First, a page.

End of Life Care Issues
On a freezing cold day in January, we were called to the hospital on behalf of my mother’s older sister, Helen. Our family stood around her bedside, helplessly gazing at her tiny body hoping for some sign she would regain consciousness. We were told she would not likely recognize us or return from wherever her mind was due to her advance age. At ninety-four, her chances for recovery were slim.
As she wrestled with the oxygen tubes in her nose, her arms thrashed against the bed-rails, moaning in her restless sleep. Her eyes remained closed despite all attempts to rouse her. Standing beside the bed, I wished that I could gaze into those electric blue eyes one more time. For now, she was in the hands of caregivers in whose care her existence was measured out one moment at a time.
Pacing the quiet corridors of the hospital, it occurred to me that any material possessions Helen gathered after working eighty years were suddenly insignificant in the grand scheme of things. It became clear that no bank account, no piece of jewelry, expensive designer dress or item of furniture would ever be of use to her again.
Nothing else seemed as important that day as spending a few hours with a loved one.
Swift & Company
Children in Factories
Helen started working at age twelve at the Armour meat packing plant. In was necessary to support the family after her father passed away at thirty-five, leaving behind a wife and three young children. Helen's mother (my Grandmother) arrived to the United States in 1904 on a ship from Bremen, Germany. Her journey started from her family home in Vienna, Austria after her own father passed away. She was fourteen and began working for her uncle and aunt in their boarding house.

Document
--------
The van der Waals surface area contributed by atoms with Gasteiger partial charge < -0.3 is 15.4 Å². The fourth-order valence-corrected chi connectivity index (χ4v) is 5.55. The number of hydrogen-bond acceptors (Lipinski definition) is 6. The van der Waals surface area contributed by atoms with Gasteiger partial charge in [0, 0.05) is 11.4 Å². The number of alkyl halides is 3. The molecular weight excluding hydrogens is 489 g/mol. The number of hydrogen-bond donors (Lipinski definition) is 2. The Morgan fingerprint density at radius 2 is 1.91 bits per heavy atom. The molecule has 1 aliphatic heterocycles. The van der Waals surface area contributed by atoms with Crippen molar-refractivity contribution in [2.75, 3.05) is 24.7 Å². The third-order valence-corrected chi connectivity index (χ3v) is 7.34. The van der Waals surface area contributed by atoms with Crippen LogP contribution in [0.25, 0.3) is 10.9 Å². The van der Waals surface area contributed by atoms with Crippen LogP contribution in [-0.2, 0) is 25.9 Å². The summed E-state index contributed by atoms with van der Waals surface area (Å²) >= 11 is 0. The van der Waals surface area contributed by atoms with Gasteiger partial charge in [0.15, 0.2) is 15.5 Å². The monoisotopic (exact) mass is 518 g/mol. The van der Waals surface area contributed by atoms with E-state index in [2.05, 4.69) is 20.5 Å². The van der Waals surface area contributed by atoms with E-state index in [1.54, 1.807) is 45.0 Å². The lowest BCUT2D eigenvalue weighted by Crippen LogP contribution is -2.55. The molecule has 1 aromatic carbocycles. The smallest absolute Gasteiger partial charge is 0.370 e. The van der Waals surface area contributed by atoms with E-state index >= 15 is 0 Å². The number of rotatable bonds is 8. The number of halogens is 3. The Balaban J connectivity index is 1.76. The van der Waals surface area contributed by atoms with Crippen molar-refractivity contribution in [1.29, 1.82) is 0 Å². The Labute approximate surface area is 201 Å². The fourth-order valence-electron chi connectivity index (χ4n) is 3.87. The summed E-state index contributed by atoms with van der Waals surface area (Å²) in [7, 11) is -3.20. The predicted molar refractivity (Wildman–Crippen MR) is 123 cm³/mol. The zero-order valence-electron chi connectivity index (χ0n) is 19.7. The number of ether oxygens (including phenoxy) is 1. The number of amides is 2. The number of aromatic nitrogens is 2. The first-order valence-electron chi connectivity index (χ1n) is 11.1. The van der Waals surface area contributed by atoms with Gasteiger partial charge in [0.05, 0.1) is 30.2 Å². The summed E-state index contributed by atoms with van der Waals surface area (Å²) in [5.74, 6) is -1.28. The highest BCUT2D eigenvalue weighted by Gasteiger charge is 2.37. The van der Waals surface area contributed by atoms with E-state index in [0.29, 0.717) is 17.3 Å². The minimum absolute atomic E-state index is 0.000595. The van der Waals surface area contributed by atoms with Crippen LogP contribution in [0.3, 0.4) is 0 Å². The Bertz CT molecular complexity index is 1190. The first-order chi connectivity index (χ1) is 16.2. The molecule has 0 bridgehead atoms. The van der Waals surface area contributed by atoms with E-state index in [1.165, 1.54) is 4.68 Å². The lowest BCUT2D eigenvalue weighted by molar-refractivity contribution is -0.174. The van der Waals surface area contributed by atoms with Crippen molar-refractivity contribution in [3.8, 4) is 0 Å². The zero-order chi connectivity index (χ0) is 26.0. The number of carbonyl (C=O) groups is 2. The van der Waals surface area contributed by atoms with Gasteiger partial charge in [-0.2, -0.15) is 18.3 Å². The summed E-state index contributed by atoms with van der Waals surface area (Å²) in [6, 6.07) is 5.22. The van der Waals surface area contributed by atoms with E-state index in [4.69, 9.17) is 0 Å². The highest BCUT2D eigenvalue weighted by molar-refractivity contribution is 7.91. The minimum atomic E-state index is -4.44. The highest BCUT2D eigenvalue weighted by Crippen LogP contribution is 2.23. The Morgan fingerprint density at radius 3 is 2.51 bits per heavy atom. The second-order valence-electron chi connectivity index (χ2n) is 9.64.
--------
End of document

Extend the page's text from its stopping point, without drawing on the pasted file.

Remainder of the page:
Helen worked at Swift Dairy and Poultry Company for over thirty four years from 1941 to 1975. After retiring at age sixty-five, she took a job in bookkeeping at Saint Joseph's Hospital. As a single mother in the days when being divorced was uncommon, she continued to support her mother, sister and her own child, often holding down two jobs.
In the seventies and eighties, she and her younger sister, Louise, took dance lessons at the Fred Astaire Studios in Fort Worth. Together, they traveled to Spain and other countries, dancing their way across the country competing in ballroom dance tournaments, taking home many trophies.
Helen worked well into her eighties, running the snack shop at a downtown bank in Fort Worth, Texas. She was a single mother who often worked two jobs.
Back in the hospital room, the specialist finally arrived to evaluate Helen's future dietary needs, taking into consideration her inability to swallow food on her own. After a brief examination that lasted less than ten minutes, she hastily left the room. I chased after her, running down the hall to ask the painful question, the one we dreaded. Yes, they would be withdrawing any food given by mouth.
In those brief moments, this young woman determined that my aunt would never eat food again. We were left to decide if she should be intubated since she would likely aspirate any food given orally. Unfamiliar with medical terms, I asked for more explanation. This meant she would likely inhale food into her lungs causing respiratory infection or choking. They suggested surgically inserting a feeding tube into her stomach. It was up to us to make that decision for her.